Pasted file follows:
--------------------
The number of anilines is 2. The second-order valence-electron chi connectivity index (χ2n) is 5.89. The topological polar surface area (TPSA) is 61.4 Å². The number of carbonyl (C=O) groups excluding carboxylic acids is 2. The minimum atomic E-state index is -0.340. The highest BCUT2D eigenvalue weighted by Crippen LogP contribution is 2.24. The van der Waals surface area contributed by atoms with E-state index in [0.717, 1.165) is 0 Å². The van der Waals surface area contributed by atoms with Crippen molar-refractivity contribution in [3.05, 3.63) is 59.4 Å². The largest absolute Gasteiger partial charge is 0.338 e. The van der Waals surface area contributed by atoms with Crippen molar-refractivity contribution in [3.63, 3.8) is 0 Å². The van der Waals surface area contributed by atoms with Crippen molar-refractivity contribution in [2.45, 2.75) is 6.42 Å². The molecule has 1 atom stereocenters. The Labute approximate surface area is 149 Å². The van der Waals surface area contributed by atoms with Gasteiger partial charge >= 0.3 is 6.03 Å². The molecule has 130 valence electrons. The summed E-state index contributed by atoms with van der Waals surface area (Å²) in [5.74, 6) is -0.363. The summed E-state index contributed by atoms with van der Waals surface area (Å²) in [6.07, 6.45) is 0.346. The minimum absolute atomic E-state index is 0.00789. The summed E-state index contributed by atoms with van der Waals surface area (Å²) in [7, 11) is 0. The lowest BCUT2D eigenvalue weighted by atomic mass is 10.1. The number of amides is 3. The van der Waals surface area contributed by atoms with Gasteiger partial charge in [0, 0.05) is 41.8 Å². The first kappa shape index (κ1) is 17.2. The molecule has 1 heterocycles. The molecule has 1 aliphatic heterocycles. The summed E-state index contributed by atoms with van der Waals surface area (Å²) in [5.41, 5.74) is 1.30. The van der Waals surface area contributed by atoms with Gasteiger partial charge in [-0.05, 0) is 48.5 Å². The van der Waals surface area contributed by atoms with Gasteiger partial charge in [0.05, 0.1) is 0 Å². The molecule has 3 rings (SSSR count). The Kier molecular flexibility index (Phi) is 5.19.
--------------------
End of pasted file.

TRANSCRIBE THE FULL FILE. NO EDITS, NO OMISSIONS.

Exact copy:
The number of anilines is 2. The second-order valence-electron chi connectivity index (χ2n) is 5.89. The topological polar surface area (TPSA) is 61.4 Å². The number of carbonyl (C=O) groups excluding carboxylic acids is 2. The minimum atomic E-state index is -0.340. The highest BCUT2D eigenvalue weighted by Crippen LogP contribution is 2.24. The van der Waals surface area contributed by atoms with E-state index in [0.717, 1.165) is 0 Å². The van der Waals surface area contributed by atoms with Crippen molar-refractivity contribution in [3.05, 3.63) is 59.4 Å². The largest absolute Gasteiger partial charge is 0.338 e. The van der Waals surface area contributed by atoms with Crippen molar-refractivity contribution in [3.63, 3.8) is 0 Å². The van der Waals surface area contributed by atoms with Crippen molar-refractivity contribution in [2.45, 2.75) is 6.42 Å². The molecule has 1 atom stereocenters. The Labute approximate surface area is 149 Å². The van der Waals surface area contributed by atoms with Gasteiger partial charge >= 0.3 is 6.03 Å². The molecule has 130 valence electrons. The summed E-state index contributed by atoms with van der Waals surface area (Å²) in [5.74, 6) is -0.363. The summed E-state index contributed by atoms with van der Waals surface area (Å²) in [6.07, 6.45) is 0.346. The minimum absolute atomic E-state index is 0.00789. The summed E-state index contributed by atoms with van der Waals surface area (Å²) in [7, 11) is 0. The lowest BCUT2D eigenvalue weighted by atomic mass is 10.1. The number of amides is 3. The van der Waals surface area contributed by atoms with Gasteiger partial charge in [0, 0.05) is 41.8 Å². The first kappa shape index (κ1) is 17.2. The molecule has 1 heterocycles. The molecule has 1 aliphatic heterocycles. The summed E-state index contributed by atoms with van der Waals surface area (Å²) in [5.41, 5.74) is 1.30. The van der Waals surface area contributed by atoms with Gasteiger partial charge in [-0.05, 0) is 48.5 Å². The van der Waals surface area contributed by atoms with Gasteiger partial charge in [0.05, 0.1) is 0 Å². The molecule has 3 rings (SSSR count). The Kier molecular flexibility index (Phi) is 5.19.